Tuesday, January 5, 2016

What Barry Hearn Can Teach the Watch Industry - Part 7

7.     Reality is not such a bad place to live in

This was Mr. Hearn's 6th point, but I've shaken the order up a bit.  What rang true for me was the importance of the need to live within your means.  All too often the temptation is to borrow money or go into debt (taking on partners and investors) to try and create an instant impact.  There is a greatly mistaken belief that the public has regarding some of the "newer" brands.  By all outward appearances they seem to have leap-frogged into the public's consciousness and supplanted older, more established brands overnight.  A further misconception is that these brands therefore must be incredibly valuable!  This is aided and abetted by the posturing of the CEO and/or that horological hero of the earlier part of this century - the watchmaker turned rock star.  

But let's talk a bit about the part you seldom see or hear about - the investors.  Yes, the guys and gals who pump more cash into the venture than the GDPs of some countries.  Their largesse makes it possible to make watches, buy ads, host extravagant PR junkets, purchase a Lamborghini, and in the process maybe even buy the watch maker's name!  All that money flashing around creates a perception (or deception) as to how well the brand is really doing.  And when the actuals don't actually match the advertised projections? That same person who's name was on the dial is quietly (and in some instances not so quietly), escorted out of the building.

This is a business that is primarily based upon perception.  Many of these perceptions turn out to be misleading, aided by marketing programs designed to convince you that day is night, black is white, and that a loss is actually a gain.  Unfortunately, this same sort of false perception is often bought lock, stock and "spring barrel" by the media, and sadly, the potential customer.  

When you see boutiques in New York, Miami and other major destinations, you assume that business must be THROUGH THE ROOF!  When you see that watch maker-turned multi-millionaire behind the wheel of a super-charged Italian chariot, you have to assume that business is fantastic!  But ask yourself, honestly, how many watches would have to be sold to go from zero to sixty in a 2 - 3 year period?  It is a false reality.  Sales may be good, but they are not THAT good.  Investment is important, but sticking to the fundamentals is even more so.  Massive investment can distract you from an actual loss.  And massive investment then means that the person who has their name on the dial is no longer necessary at all - they have become surplus to requirements.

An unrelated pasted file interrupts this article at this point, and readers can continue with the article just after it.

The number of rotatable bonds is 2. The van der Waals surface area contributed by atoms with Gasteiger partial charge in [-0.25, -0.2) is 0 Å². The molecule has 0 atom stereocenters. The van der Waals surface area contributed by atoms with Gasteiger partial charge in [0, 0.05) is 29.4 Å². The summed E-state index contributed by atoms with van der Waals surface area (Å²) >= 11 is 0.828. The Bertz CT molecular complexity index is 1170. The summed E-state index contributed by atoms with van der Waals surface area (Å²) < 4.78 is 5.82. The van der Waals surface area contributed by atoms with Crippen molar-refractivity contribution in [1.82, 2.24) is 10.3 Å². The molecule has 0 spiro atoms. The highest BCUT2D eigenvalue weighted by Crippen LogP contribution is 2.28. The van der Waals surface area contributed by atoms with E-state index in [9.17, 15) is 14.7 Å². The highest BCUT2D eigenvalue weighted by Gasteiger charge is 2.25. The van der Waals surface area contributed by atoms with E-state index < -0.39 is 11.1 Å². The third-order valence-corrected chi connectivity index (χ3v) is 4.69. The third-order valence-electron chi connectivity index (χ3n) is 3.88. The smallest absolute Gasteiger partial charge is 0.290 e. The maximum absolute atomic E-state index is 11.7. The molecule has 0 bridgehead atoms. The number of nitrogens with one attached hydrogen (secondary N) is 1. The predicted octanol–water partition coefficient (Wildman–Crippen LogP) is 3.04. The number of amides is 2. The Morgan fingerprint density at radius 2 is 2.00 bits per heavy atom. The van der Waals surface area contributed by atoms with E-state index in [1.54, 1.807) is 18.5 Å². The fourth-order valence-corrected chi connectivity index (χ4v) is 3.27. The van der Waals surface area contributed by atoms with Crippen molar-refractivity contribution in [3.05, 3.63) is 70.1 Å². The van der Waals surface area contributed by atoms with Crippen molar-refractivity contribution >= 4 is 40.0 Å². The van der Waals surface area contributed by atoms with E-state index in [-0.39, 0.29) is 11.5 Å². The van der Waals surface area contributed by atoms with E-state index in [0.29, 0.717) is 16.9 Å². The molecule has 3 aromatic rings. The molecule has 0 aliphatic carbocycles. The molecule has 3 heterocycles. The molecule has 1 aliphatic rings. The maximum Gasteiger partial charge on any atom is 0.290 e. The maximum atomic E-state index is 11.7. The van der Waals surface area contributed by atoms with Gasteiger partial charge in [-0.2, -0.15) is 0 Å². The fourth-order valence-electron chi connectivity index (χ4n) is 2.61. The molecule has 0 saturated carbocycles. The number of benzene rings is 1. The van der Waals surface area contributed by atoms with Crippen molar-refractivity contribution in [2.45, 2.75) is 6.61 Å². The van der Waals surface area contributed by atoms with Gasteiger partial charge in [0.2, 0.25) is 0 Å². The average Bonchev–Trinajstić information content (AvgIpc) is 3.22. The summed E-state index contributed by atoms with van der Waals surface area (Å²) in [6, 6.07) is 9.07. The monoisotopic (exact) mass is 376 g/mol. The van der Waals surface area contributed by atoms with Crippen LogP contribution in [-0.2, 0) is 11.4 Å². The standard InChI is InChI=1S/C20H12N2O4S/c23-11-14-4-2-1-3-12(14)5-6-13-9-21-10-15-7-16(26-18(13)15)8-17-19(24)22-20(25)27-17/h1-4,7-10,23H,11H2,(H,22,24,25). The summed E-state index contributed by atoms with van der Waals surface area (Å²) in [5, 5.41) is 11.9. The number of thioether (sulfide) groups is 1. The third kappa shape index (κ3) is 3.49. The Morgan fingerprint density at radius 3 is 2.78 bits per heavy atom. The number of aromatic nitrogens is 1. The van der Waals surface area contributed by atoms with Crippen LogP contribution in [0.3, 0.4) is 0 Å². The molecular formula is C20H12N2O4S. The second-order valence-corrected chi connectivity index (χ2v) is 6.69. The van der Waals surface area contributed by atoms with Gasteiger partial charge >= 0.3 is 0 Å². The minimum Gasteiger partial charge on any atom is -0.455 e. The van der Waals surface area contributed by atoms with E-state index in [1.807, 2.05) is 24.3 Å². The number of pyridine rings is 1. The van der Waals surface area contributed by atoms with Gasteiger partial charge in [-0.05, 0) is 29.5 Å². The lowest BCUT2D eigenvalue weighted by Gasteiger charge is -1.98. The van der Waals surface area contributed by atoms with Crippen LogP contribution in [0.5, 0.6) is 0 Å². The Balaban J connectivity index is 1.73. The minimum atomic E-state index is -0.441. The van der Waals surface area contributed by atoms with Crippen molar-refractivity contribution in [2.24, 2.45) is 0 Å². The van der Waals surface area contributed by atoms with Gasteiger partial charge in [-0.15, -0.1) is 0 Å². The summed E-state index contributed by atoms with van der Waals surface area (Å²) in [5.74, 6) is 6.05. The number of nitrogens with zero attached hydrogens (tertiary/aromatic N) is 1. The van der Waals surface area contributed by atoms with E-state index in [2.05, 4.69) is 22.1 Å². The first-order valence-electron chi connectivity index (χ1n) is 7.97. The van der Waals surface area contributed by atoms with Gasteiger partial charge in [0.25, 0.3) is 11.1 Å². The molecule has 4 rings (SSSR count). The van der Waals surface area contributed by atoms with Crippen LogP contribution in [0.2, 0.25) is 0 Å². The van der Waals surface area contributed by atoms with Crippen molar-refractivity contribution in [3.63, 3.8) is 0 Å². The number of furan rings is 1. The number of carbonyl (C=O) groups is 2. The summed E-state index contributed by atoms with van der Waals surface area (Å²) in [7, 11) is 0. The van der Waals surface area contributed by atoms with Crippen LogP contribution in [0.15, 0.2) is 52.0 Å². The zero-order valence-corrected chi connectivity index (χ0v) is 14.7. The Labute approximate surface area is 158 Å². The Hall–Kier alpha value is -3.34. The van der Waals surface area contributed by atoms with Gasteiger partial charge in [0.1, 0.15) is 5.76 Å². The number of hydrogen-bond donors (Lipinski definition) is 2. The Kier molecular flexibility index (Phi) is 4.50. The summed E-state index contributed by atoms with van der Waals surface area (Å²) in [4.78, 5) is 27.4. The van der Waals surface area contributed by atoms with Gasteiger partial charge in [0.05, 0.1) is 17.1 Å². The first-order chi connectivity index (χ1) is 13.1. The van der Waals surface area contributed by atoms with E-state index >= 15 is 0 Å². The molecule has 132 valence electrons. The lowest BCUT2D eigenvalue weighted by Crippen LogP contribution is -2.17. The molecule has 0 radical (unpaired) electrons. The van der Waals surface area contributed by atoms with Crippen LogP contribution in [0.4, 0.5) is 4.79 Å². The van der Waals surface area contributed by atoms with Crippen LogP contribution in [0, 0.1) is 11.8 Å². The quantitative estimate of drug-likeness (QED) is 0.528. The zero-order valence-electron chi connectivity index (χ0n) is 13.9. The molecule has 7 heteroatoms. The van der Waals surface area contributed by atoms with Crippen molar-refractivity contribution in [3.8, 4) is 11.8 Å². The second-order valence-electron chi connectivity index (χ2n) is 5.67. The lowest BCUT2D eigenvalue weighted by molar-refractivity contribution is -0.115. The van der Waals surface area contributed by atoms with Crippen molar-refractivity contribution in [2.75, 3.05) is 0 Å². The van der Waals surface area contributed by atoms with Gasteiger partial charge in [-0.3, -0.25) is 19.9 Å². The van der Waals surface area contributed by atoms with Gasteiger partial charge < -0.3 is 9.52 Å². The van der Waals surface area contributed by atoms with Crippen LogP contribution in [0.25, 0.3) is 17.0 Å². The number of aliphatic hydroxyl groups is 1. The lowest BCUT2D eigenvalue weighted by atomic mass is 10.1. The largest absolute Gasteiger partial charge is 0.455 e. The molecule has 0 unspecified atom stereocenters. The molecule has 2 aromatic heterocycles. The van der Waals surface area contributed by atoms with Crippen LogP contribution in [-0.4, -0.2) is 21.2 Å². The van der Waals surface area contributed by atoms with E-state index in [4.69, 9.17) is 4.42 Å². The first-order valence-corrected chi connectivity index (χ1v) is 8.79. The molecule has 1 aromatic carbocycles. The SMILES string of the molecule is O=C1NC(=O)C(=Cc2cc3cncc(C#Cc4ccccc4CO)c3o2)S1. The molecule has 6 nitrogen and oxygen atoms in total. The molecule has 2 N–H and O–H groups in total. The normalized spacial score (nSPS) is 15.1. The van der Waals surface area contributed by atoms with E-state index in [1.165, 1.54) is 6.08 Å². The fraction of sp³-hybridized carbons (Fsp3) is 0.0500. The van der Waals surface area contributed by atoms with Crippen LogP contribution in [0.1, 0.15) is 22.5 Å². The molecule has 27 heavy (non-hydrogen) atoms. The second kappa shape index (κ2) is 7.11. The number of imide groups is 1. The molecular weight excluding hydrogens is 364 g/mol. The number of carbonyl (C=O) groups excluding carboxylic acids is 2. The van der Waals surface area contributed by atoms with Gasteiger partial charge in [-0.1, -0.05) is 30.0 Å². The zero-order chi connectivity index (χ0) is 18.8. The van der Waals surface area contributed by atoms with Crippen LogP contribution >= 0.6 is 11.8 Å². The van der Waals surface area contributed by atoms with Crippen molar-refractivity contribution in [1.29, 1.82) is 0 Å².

Think I'm full of it?  Ask the growing number of watch company staff who were laid-off these past weeks.  Glossy marketing pieces with expensive cars, press junkets to exotic locations, a watch on a Super Bowl MVP - none of these things are bringing up the sales numbers to the incredible levels that we'd be asked to believe are real.

Then look at the brands who are quietly, steadily moving forward.  Meeting modest, and dare I say it - HONEST projections.  They are careful about what they spend.  They invest in what is important, rather than the ephemeral.  Stars, parties, athletes and sports cars are exciting.  But they don't pay the milk bill.  

Will the laid-off employees get an invitation to the next red-carpet event?  Let's hope so.

Reality - it really is not such a bad place to live in.

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